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Creatives You Need to Know: Martins Zelcs and Bryan Stokely

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Martins Zelcs and Bryan Stokely
Martins Zelcs and Bryan Stokely Credit: BBDO NEW YORK

Martins Zelcs and Bryan Stokely didn't realize what they were getting into when they took on the brief for "Evan," a high school love story turned horror tale for Sandy Hook Promise. The spot shocked the viewer into noticing the warning signs of gun violence—by showing how easy they are to miss.

"We thought it was going to be an anti-gun PSA, so we were excited about it. But when we got to the brief, it was more about awareness," said Stokely. "It was a challenge because we didn't think anybody would watch a spot saying, here are the signs, and then list them off."

But after considering the insight that real shootings occurred after people had clearly displayed specific signs, the pair landed on the winning idea of a tale with a twist.

Originally, they presented the client a vague script that was, oddly enough, comedic. "It was about a science project that the two kids mess up, but then we thought it might hit harder if there was a love story—about hope, and then hope removed," said Stokely.

To give the idea real impact, however, they needed to strike the right balance between making the signs present and yet easy to ignore. "That was the hardest part," said Zelcs. "How do we do that but still stay honest?"

They didn't want to cheat by using overt camera tricks or postproduction effects. That's where the talent of Smuggler director Henry-Alex Rubin and cinematographer Ken Seng ("Deadpool") came in. But they also made a number of tough decisions throughout. Consider a scene in which the gunman appeared on Instagram. "He's holding a gun, and during the edit, everyone was like, 'There's no way people are going to miss this. It's too obvious,' " Stokely said. Ultimately, they just went with it. "We felt the one we used for that particular shot was subtle, but clear enough that you could see it."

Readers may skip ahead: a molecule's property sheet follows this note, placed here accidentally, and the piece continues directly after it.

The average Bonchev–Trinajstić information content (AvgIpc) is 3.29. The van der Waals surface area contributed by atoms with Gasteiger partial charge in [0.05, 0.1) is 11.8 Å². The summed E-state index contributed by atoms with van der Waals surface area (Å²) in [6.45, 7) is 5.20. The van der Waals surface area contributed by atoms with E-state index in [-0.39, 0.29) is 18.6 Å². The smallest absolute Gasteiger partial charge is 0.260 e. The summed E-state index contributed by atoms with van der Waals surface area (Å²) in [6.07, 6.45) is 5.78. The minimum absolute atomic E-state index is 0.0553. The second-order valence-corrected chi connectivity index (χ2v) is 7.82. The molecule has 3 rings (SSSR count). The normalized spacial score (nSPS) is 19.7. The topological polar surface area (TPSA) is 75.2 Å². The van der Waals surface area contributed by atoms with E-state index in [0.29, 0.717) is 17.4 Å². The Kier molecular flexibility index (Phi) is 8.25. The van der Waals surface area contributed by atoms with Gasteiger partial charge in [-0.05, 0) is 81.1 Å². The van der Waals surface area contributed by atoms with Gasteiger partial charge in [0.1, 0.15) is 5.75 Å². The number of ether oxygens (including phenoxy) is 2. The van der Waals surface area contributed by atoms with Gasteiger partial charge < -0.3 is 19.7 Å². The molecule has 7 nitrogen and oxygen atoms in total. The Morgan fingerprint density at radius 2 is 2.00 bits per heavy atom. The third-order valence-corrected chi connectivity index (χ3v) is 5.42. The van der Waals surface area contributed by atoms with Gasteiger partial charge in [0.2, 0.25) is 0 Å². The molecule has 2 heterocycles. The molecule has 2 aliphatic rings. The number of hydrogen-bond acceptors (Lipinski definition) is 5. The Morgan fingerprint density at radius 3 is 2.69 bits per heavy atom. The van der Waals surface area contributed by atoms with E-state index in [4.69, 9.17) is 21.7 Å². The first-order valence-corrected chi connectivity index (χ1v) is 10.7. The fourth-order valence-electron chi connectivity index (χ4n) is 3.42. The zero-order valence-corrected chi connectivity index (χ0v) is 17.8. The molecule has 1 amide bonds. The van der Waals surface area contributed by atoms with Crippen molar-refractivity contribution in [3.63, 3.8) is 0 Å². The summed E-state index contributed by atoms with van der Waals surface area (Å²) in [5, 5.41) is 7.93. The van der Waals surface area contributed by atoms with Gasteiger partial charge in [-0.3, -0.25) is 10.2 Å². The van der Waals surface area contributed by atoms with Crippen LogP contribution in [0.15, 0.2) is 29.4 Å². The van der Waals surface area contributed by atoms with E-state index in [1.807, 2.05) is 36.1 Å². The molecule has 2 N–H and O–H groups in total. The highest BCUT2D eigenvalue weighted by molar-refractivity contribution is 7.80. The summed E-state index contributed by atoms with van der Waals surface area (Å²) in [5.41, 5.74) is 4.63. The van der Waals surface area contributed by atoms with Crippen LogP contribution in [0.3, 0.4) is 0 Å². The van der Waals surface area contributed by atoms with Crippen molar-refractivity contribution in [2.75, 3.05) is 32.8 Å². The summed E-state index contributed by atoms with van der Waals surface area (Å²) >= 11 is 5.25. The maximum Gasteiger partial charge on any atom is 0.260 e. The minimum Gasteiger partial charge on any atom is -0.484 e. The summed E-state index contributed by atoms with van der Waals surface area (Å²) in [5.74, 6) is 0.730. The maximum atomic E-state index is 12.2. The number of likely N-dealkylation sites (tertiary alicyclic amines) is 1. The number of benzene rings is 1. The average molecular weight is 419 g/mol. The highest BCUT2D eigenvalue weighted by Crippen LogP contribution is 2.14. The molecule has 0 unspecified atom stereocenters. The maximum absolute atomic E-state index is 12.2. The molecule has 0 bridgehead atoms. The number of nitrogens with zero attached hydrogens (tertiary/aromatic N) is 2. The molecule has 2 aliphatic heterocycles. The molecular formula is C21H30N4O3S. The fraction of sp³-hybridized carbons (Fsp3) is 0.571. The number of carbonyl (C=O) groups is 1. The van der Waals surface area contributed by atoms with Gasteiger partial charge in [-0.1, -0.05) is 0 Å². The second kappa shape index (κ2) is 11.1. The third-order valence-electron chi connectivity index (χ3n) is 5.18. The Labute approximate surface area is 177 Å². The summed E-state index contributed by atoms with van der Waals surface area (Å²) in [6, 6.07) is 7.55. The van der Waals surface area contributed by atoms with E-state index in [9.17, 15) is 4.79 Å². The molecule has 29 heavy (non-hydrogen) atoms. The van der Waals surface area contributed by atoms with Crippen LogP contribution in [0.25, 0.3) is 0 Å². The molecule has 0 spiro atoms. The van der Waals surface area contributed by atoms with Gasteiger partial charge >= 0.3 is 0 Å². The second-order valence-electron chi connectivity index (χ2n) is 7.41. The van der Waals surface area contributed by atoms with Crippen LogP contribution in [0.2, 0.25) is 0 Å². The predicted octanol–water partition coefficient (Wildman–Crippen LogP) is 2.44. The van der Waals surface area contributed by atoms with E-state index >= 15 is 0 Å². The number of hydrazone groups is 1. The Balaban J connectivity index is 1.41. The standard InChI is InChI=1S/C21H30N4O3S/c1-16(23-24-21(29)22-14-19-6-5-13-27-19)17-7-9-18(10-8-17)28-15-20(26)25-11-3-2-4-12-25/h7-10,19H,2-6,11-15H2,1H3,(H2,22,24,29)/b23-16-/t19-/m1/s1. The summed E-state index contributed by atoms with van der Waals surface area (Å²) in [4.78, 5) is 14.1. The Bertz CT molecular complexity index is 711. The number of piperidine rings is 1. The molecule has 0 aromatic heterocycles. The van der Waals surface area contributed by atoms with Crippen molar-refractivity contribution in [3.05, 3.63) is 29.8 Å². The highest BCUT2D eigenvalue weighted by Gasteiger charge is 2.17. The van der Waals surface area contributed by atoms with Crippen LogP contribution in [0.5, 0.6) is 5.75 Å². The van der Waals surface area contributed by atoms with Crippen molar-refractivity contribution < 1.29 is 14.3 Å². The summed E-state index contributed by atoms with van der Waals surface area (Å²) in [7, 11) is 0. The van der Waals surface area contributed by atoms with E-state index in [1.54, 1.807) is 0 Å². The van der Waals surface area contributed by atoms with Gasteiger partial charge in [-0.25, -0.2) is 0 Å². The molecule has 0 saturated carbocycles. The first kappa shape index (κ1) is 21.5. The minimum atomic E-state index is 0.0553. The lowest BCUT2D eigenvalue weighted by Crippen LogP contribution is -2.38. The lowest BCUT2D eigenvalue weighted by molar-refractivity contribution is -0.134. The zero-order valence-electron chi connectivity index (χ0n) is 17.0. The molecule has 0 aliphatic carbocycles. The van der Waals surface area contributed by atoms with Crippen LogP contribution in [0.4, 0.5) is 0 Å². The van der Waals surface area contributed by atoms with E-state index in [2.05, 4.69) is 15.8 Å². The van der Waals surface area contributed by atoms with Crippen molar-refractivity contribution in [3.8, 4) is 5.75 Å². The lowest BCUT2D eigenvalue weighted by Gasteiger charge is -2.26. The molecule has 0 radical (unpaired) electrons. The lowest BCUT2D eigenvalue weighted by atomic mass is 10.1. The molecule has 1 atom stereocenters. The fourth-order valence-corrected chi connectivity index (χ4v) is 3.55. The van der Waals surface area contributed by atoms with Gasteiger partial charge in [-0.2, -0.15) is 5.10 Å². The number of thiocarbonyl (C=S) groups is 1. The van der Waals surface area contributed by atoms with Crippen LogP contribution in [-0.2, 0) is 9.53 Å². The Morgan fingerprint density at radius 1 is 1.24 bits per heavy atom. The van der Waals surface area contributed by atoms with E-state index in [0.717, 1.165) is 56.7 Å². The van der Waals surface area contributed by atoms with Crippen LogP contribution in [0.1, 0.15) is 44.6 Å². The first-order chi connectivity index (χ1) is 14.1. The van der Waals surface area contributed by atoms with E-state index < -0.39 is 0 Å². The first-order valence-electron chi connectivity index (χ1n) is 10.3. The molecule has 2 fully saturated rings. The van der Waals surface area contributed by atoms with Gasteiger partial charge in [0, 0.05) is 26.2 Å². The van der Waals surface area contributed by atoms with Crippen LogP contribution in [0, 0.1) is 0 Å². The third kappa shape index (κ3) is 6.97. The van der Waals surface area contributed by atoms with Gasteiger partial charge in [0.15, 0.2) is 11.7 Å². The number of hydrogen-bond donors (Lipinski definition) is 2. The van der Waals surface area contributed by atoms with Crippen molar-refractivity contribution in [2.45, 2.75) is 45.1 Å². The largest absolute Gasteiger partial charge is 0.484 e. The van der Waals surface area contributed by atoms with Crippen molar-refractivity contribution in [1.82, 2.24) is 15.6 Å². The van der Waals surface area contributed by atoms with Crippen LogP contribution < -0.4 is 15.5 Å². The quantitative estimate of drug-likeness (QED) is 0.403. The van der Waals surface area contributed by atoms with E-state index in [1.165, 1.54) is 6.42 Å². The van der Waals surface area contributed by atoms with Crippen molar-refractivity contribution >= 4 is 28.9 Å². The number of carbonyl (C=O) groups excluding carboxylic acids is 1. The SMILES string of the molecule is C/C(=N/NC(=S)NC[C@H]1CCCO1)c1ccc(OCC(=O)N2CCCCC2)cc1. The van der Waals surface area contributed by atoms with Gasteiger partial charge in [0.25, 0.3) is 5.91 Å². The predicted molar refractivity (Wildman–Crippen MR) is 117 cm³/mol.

Before advertising, Stokely, 34, studied sociology and taught English in Japan. "I wanted to try something new and naively thought advertising," he said. "I reached out to some people and they suggested the best route would be a portfolio school." Latvia native Zelcs, 37, said he started out as a bit of a poser at a small ad firm. "They hired me as a designer but I didn't know how to design," he said. "Later on, they figured it out and fired me, but it was the first time I thought maybe I should do something creative." Both ended up at Miami Ad School in San Francisco and have been partners since.

"Evan" was a pro bono project, but the pair honed their chops on big brands. At BBDO, they also work on Twix, Bacardi and Foot Locker. At their previous agency, Droga5, their work included Newcastle's regional Super Bowl ad featuring 37 other brands and a campaign for the Motorola Moto 360 smartwatch.

For Motorola, the client wanted to tick off all the expected boxes for the luxury watch category, fancy product shots and all. The duo's campaign did that, but then took the piss out of it all with a dose of humanity. Beautiful models, artfully shot, flaunted the watches as a dramatic voiceover made bold statements about fine design and expert craftsmanship ... and ordering burritos and using Tinder. "We've been inundated with these unrealistic portrayals of people in Corvettes and yachts, and we thought that's so unrelatable," Stokely said. "So we just added some realism to that."

"It's easy to make shit out of cookies, but hard to make cookies out of shit," added Zelcs. "We're not afraid to take on things that don't look that sexy, that don't seem like a big spot. But if you really try, you can end up making that cookie."

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